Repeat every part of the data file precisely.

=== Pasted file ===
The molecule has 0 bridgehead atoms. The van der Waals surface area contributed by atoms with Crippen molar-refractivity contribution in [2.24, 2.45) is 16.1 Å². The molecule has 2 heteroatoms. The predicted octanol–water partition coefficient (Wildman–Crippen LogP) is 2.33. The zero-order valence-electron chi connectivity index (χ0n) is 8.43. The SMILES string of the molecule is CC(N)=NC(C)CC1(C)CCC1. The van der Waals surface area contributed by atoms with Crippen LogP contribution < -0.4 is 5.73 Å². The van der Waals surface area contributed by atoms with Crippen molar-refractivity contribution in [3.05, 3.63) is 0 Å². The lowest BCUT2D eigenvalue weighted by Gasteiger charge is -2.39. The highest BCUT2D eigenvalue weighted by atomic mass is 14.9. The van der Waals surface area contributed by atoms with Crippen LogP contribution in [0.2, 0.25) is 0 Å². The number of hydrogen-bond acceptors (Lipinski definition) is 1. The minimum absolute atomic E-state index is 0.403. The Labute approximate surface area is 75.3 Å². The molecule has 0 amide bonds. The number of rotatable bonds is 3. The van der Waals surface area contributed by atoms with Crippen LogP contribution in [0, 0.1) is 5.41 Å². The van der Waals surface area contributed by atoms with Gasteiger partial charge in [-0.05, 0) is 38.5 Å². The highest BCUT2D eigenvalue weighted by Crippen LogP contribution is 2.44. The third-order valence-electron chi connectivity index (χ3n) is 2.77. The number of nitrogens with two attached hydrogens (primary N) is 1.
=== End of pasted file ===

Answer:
The molecule has 0 bridgehead atoms. The van der Waals surface area contributed by atoms with Crippen molar-refractivity contribution in [2.24, 2.45) is 16.1 Å². The molecule has 2 heteroatoms. The predicted octanol–water partition coefficient (Wildman–Crippen LogP) is 2.33. The zero-order valence-electron chi connectivity index (χ0n) is 8.43. The SMILES string of the molecule is CC(N)=NC(C)CC1(C)CCC1. The van der Waals surface area contributed by atoms with Crippen LogP contribution < -0.4 is 5.73 Å². The van der Waals surface area contributed by atoms with Crippen molar-refractivity contribution in [3.05, 3.63) is 0 Å². The lowest BCUT2D eigenvalue weighted by Gasteiger charge is -2.39. The highest BCUT2D eigenvalue weighted by atomic mass is 14.9. The van der Waals surface area contributed by atoms with Crippen LogP contribution in [0.2, 0.25) is 0 Å². The number of hydrogen-bond acceptors (Lipinski definition) is 1. The minimum absolute atomic E-state index is 0.403. The Labute approximate surface area is 75.3 Å². The molecule has 0 amide bonds. The number of rotatable bonds is 3. The van der Waals surface area contributed by atoms with Crippen LogP contribution in [0, 0.1) is 5.41 Å². The van der Waals surface area contributed by atoms with Gasteiger partial charge in [-0.05, 0) is 38.5 Å². The highest BCUT2D eigenvalue weighted by Crippen LogP contribution is 2.44. The third-order valence-electron chi connectivity index (χ3n) is 2.77. The number of nitrogens with two attached hydrogens (primary N) is 1.